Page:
My kitchen floor lay strewn with the essentials for a 4 day winter route on the Grandes Jorasses North face, it would be the third time that myself and Korra had packed and unpacked our bags for Rolling Stones this winter. It was not meant to be, the weatherman had been wrong, again. Myself and Korra’s climbing partnership can be best described as ‘ambitious’- we are forever discussing obscene link ups and heinously steep routes around the massif; such is the privilege of making plans with one of Europe’s strongest alpinists.
Despondent, we were plunged back in to the world of choice- what were we on? Plan D by now? It’s hard to rally when you’ve got psyched for one of the biggest Alpine objectives in the massif and then had to just scatter the remains of that hope and excitement all over the floor. As luck would have it we’d been eyeing up a route called the Gabarrou Silvy on the Sans Nom face of the Aiguille Verte. In a way it’s a downgrade from our original plan, but it would take half the time. The thing about downgrading is that it can lead you to be complacent- but the Gabarrou-Silvy is anything but easy. It’s a modern mixed masterpiece in winter, and you can count the amount of free winter ascents on one hand- quite the boast for a route that was first put up nearly 40 years ago.
The Gab-Silvy, as its shortened to when chest beating down in the valley bar, has a bit of everything but mainly it has forearm busting pitches by the bucketful. I’d dreamed of the immaculate crux pitch for years- a perfect laybacking and bridging corner system that looks like a rock climbers wet dream, and a mixed climbers worst nightmare. Completely blank for crampons but with a uniform crack that looked like you could easily drop 3 sets of cams in it in the one pitch.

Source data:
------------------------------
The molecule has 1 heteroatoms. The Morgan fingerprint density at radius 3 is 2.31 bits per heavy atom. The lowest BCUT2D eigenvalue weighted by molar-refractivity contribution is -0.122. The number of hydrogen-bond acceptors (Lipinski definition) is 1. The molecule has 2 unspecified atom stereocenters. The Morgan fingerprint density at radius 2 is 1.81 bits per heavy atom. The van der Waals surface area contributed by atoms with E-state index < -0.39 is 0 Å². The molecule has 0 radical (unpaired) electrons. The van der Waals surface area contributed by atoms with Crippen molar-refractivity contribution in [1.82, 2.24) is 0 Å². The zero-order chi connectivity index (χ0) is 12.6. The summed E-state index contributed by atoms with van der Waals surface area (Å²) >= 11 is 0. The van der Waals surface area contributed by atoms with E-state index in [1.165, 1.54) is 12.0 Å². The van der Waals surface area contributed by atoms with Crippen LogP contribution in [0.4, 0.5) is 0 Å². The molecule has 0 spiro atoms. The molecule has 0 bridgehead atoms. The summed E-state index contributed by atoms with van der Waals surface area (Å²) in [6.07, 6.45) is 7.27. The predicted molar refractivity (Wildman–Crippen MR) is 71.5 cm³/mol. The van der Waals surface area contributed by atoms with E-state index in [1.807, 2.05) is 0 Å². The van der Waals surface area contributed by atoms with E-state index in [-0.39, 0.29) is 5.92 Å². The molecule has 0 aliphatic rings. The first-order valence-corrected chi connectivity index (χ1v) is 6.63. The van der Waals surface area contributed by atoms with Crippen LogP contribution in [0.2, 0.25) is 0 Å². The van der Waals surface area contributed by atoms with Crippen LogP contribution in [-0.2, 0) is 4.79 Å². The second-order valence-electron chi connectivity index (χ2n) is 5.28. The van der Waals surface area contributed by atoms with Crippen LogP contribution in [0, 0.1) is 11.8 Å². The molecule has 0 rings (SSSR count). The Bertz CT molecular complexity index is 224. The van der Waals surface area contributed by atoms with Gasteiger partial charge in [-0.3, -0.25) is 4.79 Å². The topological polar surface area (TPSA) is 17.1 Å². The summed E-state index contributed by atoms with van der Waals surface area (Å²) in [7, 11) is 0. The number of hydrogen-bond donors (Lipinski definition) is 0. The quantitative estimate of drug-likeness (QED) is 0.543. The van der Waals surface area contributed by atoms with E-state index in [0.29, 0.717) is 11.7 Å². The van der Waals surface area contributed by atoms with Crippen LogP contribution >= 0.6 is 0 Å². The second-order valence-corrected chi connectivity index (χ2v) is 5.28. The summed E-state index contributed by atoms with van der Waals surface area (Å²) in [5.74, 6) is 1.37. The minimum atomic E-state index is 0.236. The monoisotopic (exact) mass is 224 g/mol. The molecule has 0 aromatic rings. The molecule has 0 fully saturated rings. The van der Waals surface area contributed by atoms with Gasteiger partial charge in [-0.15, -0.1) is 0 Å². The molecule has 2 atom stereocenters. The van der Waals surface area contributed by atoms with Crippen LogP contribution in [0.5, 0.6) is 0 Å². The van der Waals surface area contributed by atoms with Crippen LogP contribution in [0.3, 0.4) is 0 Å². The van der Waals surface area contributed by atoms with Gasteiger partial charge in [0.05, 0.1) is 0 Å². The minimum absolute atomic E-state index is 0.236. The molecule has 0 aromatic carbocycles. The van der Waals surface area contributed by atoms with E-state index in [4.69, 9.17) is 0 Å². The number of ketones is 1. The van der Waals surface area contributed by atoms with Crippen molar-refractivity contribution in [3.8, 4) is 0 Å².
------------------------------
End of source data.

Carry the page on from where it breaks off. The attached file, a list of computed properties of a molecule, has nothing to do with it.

Martin would join us at the last second, promising to bring some Spanish ham if he could do so. That seemed like a no brainer. Arriving late in the morning at the base of the climb, Korra did his best to politely point out that we were unlikely to get to our bivy site before dark unless he led all the pitches. It’s a healthy system that allows you to protest that you would have liked to lead the crux pitch, but also retreat in to the calm headspace of a climber that doesn’t have to get scared at any point during the day. Martin and I didn’t protest much.
As Martin and myself settled back and nattered away, the Italian machine did what he does best, the sharp end. It was during a heated debate over whether we should tuck in to the milk chocolate cereal bar or the dark chocolate cereal bar, such were the choices affecting team ‘Shit Chat’ at the belay, that I had a pang of fear that I’d left the gas behind. I could visualise it on the kitchen floor amongst the mess of hammocks, aid rack, and provisions for 4 days on the Jorasses. A cursory search in my pack didn’t reveal anything. I waited until the next belay to have a better look, nothing. How awkward.
Fortunately Martin and Korra are hardened men. Martin’s reply was ‘It’s ok we have cigarettes’ and Korra was having too much fun making M8 look like M4 to care too much. The winter bivouac was cold and hungry for all of us, but thankfully Martin had brought that Spanish ham he’d promised. I was glad that Korra had led the buttress the day before, quite how he manages to enchain so many hard pitches in winter is beyond me. Quite how he was going to squeeze out another huge day the following day was also beyond me.
The advantage of not having any gas is that breakfast is a quick affair, a handful of snow and some crumbs from the bottom of the cereal bar wrappers. Martin and myself would take the second day but as we climbed on up towards the top of the face Korra managed to drop an axe. For an experienced team we were certainly showing some serious personal weaknesses. We’d found out at the bivouac that Martin had neglected to bring batteries for his headtorch, and so collectively we could very well call ourselves an embarrassment.
We did top out though, and we did survive descending the Couturier Couloir in the dark minus one headtorch, one ice axe and with a broken V threader. That’s almost another story though. The great thing about Alpinism is that you learn something every time you head out. I learnt not to forget the gas, Korra learnt not to drop an axe, and Martin learnt to bring batteries for his headtorch. Will it happen again? Probably, after all it’s not the first time I’ve forgotten the gas.